Is it Easier to Sell at Well-Known Companies?

name brand vs start ups

Happy National Mimosa Day! This is your reminder to celebrate with a mimosa before your first cold call today. 🥂

In today’s Follow Up:

  • Is its easier to sell at a well-known company? 🤔

  • Sales in the news 🗞️

  • Sales weapons of the week ⚔️

  • Cool jobs at cool companies 💸

Sales Fact of The Day

The worst times to call prospects are Mondays and the second half of Fridays.

Is it Easier to Sell at Well-Known Companies?

There’s an age-old debate in the world of sales:

Does size matter? Is it easier to sell at a well-known company vs an unknown company?

Who has it easier, the big shots at Salesforce or the scrappy sales reps and growth ninjas at no-name startups?

My cousin Ricky and I were arguing about this last night…

Ricky is family, but he’s not what you call, soft around the edges. He dropped out of high school and was in prison for 3 years. He hates authority, but… he’s a killer startup salesman.

Me? My first kiss was in college and I still make sure my shoes match my socks (can’t be out here lacking). I’m one of the top AE’s at Google. I tried working at a small company before and didn’t get past the first quarter (the co-founder hated my socks).

Ricky thought startups were better because you get equity and you get to determine your own fate. I thought big companies were better because of the name recognition and the support from peers.

So, while there may not be a clear-cut answer here, there are some key differences.

We scoured the internet to better answer the question and stumbled on this Reddit post by our favorite salesperson, “u/p7455166.” (He doesn’t sound like it, but he’s a winner).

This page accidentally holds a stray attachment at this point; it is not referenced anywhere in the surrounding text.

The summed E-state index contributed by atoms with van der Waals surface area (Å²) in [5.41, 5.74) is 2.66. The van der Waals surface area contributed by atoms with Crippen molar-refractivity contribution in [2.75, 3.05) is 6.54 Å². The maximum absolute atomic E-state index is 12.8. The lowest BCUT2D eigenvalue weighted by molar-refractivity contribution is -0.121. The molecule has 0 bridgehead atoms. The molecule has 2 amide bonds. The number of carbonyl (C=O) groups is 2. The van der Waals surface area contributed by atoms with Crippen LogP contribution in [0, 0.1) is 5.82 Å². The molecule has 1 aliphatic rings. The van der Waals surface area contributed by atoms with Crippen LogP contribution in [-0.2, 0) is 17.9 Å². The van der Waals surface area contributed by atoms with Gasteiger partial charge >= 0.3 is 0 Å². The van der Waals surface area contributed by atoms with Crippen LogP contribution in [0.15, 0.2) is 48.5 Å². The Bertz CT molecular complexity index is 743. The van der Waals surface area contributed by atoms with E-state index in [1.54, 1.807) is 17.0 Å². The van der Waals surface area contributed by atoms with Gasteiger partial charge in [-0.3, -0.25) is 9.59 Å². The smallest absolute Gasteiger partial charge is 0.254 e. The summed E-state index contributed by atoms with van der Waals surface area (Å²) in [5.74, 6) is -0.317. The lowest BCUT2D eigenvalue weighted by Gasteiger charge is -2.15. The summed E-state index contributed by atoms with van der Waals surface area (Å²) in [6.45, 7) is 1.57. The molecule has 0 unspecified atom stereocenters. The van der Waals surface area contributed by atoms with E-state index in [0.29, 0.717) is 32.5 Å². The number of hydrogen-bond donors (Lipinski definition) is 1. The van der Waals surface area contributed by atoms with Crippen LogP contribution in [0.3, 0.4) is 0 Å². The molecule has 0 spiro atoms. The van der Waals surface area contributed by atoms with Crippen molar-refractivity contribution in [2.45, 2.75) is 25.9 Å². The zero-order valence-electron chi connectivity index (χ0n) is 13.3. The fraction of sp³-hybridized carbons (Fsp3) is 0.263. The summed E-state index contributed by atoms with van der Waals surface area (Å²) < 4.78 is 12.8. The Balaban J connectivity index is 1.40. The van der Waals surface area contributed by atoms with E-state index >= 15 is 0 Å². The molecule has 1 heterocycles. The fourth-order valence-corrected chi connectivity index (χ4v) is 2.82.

Here’s some of the Pros and Cons of working at a large company:

The Pro’s

  • Spend less time explaining who you are and what you do to your prospects (since they already know your company).

  • Prospects are often more likely to respond to your cold outreach when they’re familiar with your company.

  • Proven sales processes, training, and career trajectory.

  • Prospects are more likely to have used your product at a previous company (but this can be a bad thing if they didn’t like it).

The Con’s

  • Prospects are more likely to have a strong opinion about your product. If they didn’t like it before, they’re less likely to give it a second chance now.

  • Enterprise and legacy products have a reputation of being expensive. This can be a non-starter for some prospects.

  • Well-known companies are more likely to offer lower commission rates and higher quotas.

Big companies are for sales professionals who prefer structure, nurturing, and maintaining relationships. The salespeople at bigger companies usually have it easier with prospecting and cold outreach, but they still have to be good at closing deals and working within a structured team environment.

While both environments are intense, a failed quota isn’t as bad as a failed company. Smaller companies can be more stressful when the future of the company isn’t certain.

There really is no wrong question to the answer and it totally depends on the type of person you are and what experience you value.

👇️ Let us know what you think 👇️ 

Sales Tip of The Day

Get comfortable with silence. As soon as you’re done asking a question, stop talking.

It can seem uncomfortable as time, but the key to a good sales call is to listen more than you talk. Encourage prospects to elaborate on the problems they’re facing so that you can use their pain points to sell your solution.

Sales in the News

Sales Weapons of The Week

  • AI-powered sales tools to automate lead generation, email automation, chatbots, and sales call analysis for businesses.

  • Attio - The CRM that’s truly your own. Tweak anything and everything to ensure it fits your business

Cool Jobs at Cool Companies:

Checking in on our LinkedIn Influencers: Jesus = Best Salesman of All Time??

Meme of the Day

And that’s a wrap!

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